Jump to navigation Jump to search
|This economics-related article is a stub. You can help Wikiquote by expanding it.|
|This religion-related article is a stub. You can help Wikiquote by expanding it.|
- The ownership and the consumption of goods is a means to an end, and Buddhist economics is the systematic study of how to attain given ends with the minimum means. Modern economics, on the other hand, considers consumption to be the sole end and purpose of all economic activity, taking the factors of production—labour and capital—as the means. The former, in short, tries to maximise human satisfactions by the optimal pattern of consumption, while the latter tries to maximise consumption by the optimal pattern of productive effort.
- E. F. Schumacher, “Buddhist Economics”
- The cultivation and expansion of needs is the antithesis of wisdom. It is also the antithesis of freedom and peace. Every increase of needs tends to increase one’s dependence on outside forces over which one cannot have control, and therefore increases existential fear. Only by a reduction of needs can one promote a genuine reduction in those tensions which are the ultimate causes of strife and war.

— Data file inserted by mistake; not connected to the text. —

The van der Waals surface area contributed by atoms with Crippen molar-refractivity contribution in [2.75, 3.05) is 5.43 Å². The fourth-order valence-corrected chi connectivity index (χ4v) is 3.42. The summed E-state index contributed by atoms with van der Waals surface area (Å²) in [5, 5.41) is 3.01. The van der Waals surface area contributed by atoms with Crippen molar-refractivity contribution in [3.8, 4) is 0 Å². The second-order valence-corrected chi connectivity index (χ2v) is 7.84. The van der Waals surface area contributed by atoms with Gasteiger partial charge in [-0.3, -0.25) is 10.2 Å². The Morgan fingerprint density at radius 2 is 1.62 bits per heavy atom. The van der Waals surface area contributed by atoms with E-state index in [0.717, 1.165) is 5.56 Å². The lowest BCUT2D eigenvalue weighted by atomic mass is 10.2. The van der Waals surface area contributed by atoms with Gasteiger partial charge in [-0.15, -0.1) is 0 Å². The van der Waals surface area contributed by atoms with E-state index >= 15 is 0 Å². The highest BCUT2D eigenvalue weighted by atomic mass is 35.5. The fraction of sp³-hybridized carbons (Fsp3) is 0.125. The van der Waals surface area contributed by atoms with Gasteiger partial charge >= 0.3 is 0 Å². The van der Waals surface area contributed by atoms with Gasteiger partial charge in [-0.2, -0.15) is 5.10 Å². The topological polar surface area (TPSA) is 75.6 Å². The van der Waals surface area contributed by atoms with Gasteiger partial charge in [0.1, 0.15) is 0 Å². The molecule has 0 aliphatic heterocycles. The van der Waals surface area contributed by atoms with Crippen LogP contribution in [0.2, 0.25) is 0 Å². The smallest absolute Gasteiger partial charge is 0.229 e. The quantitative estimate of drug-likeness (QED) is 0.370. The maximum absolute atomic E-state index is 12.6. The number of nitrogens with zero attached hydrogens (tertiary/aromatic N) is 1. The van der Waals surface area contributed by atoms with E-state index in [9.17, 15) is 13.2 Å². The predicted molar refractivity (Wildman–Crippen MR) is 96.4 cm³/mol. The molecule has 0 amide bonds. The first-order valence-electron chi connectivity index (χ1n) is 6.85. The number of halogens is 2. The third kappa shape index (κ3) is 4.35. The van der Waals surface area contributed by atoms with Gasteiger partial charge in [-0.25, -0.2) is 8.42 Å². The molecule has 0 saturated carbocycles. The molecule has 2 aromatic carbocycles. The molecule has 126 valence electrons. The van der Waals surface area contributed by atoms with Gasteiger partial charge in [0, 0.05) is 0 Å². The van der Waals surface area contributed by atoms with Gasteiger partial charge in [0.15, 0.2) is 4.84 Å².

- E. F. Schumacher, Small is Beautiful (1973), p. 31
- At that time in the great city of Vaishali there was a rich man named Vimalakirti. [...] In a spirit of trust and harmony he conducted all kinds of business enterprises, but though he reaped worldly profits, he took no delight in these.